AN UNDYING love for the ocean led to a summer learning experience that has reignited one university student to follow her passion.
It sounded like the ideal summer job for a marine life enthusiast - three months living on an island while caring for sick and injured turtles.
But Kymberley O'Neill had no idea what to expect when she was accepted for a volunteer position at the Quoin Island Turtle Rehabilitation Centre.
"I had a basic knowledge of studying marine subjects, but I picked it up so much faster being there and learning on the spot," the 24-year-old said.
"I thought I'd get the tiny jobs, but I got to be part of the whole thing - it's an experience I won't be able to get anywhere else."
Starting the day by cleaning out the pool that houses the turtles, Kym would go on to scrub and feed them, help with medications and monitor their behaviour.
When you first admit a turtle that's severely sick and you wonder how on earth it became like that, it can get you down - but you're motivated to do all you can to save it.
When she first arrived, there were more than 10 sick turtles, which fluctuated on a regular basis due to some being released into the ocean, and others that just didn't make it.
"It's heartbreaking to look at a turtle when it first comes in," she said.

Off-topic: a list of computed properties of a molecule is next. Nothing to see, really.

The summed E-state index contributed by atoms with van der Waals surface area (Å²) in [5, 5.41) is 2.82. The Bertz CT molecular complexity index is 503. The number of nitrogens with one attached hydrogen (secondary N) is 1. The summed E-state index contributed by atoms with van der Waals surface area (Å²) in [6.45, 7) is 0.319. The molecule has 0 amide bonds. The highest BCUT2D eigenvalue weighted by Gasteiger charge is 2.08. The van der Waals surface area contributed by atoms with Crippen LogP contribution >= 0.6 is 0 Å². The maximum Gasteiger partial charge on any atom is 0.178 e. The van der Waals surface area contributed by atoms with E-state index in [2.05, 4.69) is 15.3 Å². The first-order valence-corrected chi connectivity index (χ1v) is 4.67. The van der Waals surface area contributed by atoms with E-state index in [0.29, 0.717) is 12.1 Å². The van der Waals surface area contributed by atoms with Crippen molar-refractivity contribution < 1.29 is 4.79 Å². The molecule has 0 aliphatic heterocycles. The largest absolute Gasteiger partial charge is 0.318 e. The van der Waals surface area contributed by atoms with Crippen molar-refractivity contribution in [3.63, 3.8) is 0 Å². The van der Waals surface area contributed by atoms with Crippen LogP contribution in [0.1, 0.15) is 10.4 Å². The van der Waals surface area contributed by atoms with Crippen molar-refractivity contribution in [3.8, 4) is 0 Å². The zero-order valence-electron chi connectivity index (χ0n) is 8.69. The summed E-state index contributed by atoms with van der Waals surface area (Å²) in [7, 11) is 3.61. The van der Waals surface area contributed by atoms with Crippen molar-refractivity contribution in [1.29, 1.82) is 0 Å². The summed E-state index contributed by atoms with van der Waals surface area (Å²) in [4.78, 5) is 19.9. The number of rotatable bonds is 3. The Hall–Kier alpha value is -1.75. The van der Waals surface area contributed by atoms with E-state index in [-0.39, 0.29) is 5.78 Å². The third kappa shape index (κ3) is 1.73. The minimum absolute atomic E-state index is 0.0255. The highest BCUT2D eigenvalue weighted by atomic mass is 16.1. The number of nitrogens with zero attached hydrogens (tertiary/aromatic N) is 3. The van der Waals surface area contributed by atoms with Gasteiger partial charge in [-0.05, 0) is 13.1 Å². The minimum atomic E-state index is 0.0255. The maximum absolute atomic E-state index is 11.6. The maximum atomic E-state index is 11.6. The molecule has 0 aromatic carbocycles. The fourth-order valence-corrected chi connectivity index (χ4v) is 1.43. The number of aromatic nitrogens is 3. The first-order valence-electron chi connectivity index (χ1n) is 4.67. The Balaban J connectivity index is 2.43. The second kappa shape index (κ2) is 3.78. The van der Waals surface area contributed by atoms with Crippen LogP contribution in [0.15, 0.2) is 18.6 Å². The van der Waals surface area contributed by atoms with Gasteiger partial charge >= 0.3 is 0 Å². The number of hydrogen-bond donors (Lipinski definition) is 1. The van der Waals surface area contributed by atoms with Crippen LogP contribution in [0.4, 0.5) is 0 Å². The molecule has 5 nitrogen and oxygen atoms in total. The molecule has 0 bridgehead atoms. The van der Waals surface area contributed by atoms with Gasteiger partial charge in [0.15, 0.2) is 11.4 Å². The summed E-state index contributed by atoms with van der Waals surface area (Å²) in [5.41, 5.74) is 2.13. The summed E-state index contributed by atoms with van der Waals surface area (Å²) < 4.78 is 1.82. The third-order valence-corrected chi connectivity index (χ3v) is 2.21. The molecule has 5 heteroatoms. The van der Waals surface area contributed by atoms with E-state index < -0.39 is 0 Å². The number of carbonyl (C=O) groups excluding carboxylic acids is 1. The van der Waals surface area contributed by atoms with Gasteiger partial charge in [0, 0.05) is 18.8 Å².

"When you first admit a turtle that's severely sick and you wonder how on earth it became like that, it can get you down - but you're motivated to do all you can to save it."
Every now and then you lose one, she said, but it certainly helps to have more successes.
"You have to weigh it up and realise you can't save them all...some are beyond help, but some of them surprise you."
And the feeling of releasing a turtle back into the wild, was incredible, she said, especially the ones she had looked after all the way through.
"That felt even better. I got more confidence to see the positive, really making the difference, and the motivation to keep going."
Kym, who has returned to the Sunshine Coast for her third year of university, said she was keen to get to know other marine life, "but I can't turn my back on turtles now".
"I spent so much time with them. You get to know each turtle individually, get to know their behaviours, get a bond between them and they know you too," she said.
"They are quite hardy but also vulnerable in our ocean at the moment and need to be considered a bit more. They've been around for over 150 million years and all of a sudden they're getting sick and dying and starving, and we need to take the initiative."
Kym said volunteering had really changed her life and her whole perspective on things.
"I cringe at every piece of plastic I see, I've since turned vegetarian and working on vegan.
"Although I don't encourage others to go all out as I have - I certainly do encourage giving it a chance, even just for one day.
"It's such a rewarding experience like nothing else; a feeling money can't buy you."